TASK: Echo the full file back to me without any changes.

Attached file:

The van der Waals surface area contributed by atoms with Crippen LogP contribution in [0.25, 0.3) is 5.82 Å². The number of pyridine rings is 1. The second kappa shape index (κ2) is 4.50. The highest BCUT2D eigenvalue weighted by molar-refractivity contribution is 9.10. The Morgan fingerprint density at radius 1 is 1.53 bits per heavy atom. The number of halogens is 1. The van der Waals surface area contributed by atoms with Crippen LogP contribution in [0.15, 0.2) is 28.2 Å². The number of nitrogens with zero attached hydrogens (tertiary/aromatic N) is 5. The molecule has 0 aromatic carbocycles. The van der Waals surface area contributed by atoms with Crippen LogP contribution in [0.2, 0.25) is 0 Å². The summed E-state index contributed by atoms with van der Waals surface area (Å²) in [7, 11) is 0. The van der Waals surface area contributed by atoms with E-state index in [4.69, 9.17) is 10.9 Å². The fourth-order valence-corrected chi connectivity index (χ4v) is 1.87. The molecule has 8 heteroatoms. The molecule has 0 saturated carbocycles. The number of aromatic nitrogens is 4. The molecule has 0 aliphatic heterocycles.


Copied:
The van der Waals surface area contributed by atoms with Crippen LogP contribution in [0.25, 0.3) is 5.82 Å². The number of pyridine rings is 1. The second kappa shape index (κ2) is 4.50. The highest BCUT2D eigenvalue weighted by molar-refractivity contribution is 9.10. The Morgan fingerprint density at radius 1 is 1.53 bits per heavy atom. The number of halogens is 1. The van der Waals surface area contributed by atoms with Crippen LogP contribution in [0.15, 0.2) is 28.2 Å². The number of nitrogens with zero attached hydrogens (tertiary/aromatic N) is 5. The molecule has 0 aromatic carbocycles. The van der Waals surface area contributed by atoms with Crippen LogP contribution in [0.2, 0.25) is 0 Å². The summed E-state index contributed by atoms with van der Waals surface area (Å²) in [7, 11) is 0. The van der Waals surface area contributed by atoms with E-state index in [4.69, 9.17) is 10.9 Å². The fourth-order valence-corrected chi connectivity index (χ4v) is 1.87. The molecule has 8 heteroatoms. The molecule has 0 saturated carbocycles. The number of aromatic nitrogens is 4. The molecule has 0 aliphatic heterocycles.